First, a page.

Health care system ‘bending, but it is not breaking’

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By Paul Hughes, Republican-American

HARTFORD — Gov. Ned Lamont says moderating trends in the coronavirus outbreak in Connecticut are giving state hospitals more time to prepare for an expected surge in hospitalizations.

Lamont reported Monday that infection and hospitalization rates continue to rise, but social distancing precautions appear to be slowing the rates of increase.

Through mid-day Monday, the number of laboratory-confirmed cases of coronavirus disease 2019 topped 6,900, and the number of hospitalized COVID-19 patients exceeded 1,200.

“Our health care system is bending, but it is not breaking,” Lamont said during a daily briefing Monday.

The Lamont administration has estimated that Connecticut will need roughly 12,000 hospital beds and 4,000 ventilators at the peak of the outbreak. State officials have reported there are about 7,000 beds and 1,000 ventilators available.

Lamont continued to express confidence Monday that an additional 5,000 hospital beds can be arranged between the 27 acute care hospitals, field hospitals and nursing homes.

He also reported no infected patients are currently at risk because there are not enough ventilators.

Lamont said the state has not received any more of the 1,500 ventilators requested from the National Strategic Stockpile than the 50 breathing devices that the federal government previously delivered.

He also reported for the time being that there are sufficient supplies of masks, gowns, gloves and other personal protective equipment, or PPEs.

“Right now, we have the beds. Right now, we have the ventilators, and right now we have the PPE to take care of things,” Lamont said.

THE LATEST MODELING continues to show the peak of the viral outbreak is still a few weeks away for Fairfield County, where the coronavirus first spread into Connecticut from neighboring New York state.

There were 3,709 laboratory-confirmed cases in Fairfield County reported Monday and 572 COVID-19 patients in the region’s hospitals. Public health officials also reported 101 deceased patients who tested positive for COVID-19 around the time of their deaths.

There were 1,468 laboratory-confirmed cases and 384 hospitalized patients reported Monday in New Haven County, and 882 cases and 31 deaths associated with COVID-19 in Hartford County.

The Department of Public Health reported 6,906 confirmed COVID-19 cases statewide, 1,221 associated hospitalizations, and 206 related deaths. Public health officials said the statistics included additions since Sunday, plus other positive results, hospitalizations and deaths that were not reflected in earlier accounts.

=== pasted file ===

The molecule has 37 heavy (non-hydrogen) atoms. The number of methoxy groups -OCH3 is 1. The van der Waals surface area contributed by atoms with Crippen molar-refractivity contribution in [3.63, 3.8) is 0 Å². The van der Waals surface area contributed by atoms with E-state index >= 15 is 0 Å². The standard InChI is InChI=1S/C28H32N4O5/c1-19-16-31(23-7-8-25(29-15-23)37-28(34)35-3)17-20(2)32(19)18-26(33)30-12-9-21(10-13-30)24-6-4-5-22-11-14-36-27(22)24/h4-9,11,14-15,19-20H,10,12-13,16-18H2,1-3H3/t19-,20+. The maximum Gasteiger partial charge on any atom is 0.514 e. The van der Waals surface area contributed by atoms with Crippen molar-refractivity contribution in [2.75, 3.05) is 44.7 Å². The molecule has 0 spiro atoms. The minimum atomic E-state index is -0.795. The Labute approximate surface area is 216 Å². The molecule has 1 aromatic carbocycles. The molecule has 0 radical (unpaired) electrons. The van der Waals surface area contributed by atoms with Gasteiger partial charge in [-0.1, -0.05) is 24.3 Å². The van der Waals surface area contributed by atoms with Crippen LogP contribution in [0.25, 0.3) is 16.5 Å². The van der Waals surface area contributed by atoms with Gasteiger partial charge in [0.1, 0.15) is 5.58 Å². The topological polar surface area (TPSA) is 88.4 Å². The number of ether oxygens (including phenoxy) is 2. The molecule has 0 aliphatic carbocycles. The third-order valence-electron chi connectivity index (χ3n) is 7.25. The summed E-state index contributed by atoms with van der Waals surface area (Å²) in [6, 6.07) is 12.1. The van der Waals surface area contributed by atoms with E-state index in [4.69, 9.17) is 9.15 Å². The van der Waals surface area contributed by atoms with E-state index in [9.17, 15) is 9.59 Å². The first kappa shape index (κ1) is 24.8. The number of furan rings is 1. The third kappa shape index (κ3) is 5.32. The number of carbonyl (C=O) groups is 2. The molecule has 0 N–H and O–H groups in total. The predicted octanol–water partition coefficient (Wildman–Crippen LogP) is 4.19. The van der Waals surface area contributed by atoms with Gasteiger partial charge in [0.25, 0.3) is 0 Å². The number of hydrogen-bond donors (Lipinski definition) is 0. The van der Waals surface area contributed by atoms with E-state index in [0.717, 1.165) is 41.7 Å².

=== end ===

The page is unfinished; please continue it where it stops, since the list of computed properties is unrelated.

The Naugatuck Valley Health District reported 44 confirmed COVID-19 cases in Naugatuck and 13 in Beacon Falls. The health district’s jurisdiction also includes Ansonia, Derby, Seymour and Shelton.

The health district reported 18 deaths associated with COVID-19 within its jurisdiction — 17 in Shelton and one in Seymour. Sixteen were residents of nursing homes or assisted living facilities.

The health district reported 95 of the 279 confirmed cases among residents in its jurisdiction are individuals who live in a nursing home, assisted living facility, group home or a similar setting.

There were 13 confirmed COVID-19 cases in Prospect, which is under the jurisdiction of the Chesprocott Health District, according to data released by the state Monday.

There have been some discrepancies between the number of confirmed cases reported by the state and local health districts. In a post on its Facebook page, Chesprocott Health District said in some cases a hospital or health care provider may learn of a laboratory-confirmed case and notify the local health department before the report is entered into the Department of Public Health’s online surveillance system.

THE DAILY UPDATES will soon include reports on the number of hospitalized patients that have been discharged after recovering from COVID-19.

Lamont said the reporting of resolved cases should commence Wednesday. For most people, the coronavirus causes only mild or moderate symptoms, such as fever and cough. For some, especially older adults and people with existing health problems, it can cause more severe illness, including pneumonia. The vast majority of people recover.

State officials had been exploring how to compile the number of resolved cases so that figure could also be reported in addition to test results, hospitalizations and deaths.

“We’re going to have that I’m told by Wednesday because it is interesting who is being admitted, but it is also just as interesting who is being discharged,” Lamont said.

He cited a statement from New York Gov. Andrew Cuomo that 75% of the COVID-19 patients admitted to New York hospitals have been discharged after recovering.

State officials are also working on more precisely reporting the death toll from the outbreak.

The Department of Public Health reports deaths of patients who have tested positive for COVID-19 in its daily counts. This is not the same as the cause of death. Only the Office of the Chief Medical Examiner determines causes of death.

Deaths reported to the health department or the medical examiner’s office are included in the daily reports of associated deaths.

In time, the Lamont administration is planning on reporting the number of deaths that the medical examiner’s office has determined were due to COVID-19, said Paul Mounds, the governor’s chief of staff.

Elio Gugliotti contributed to this article.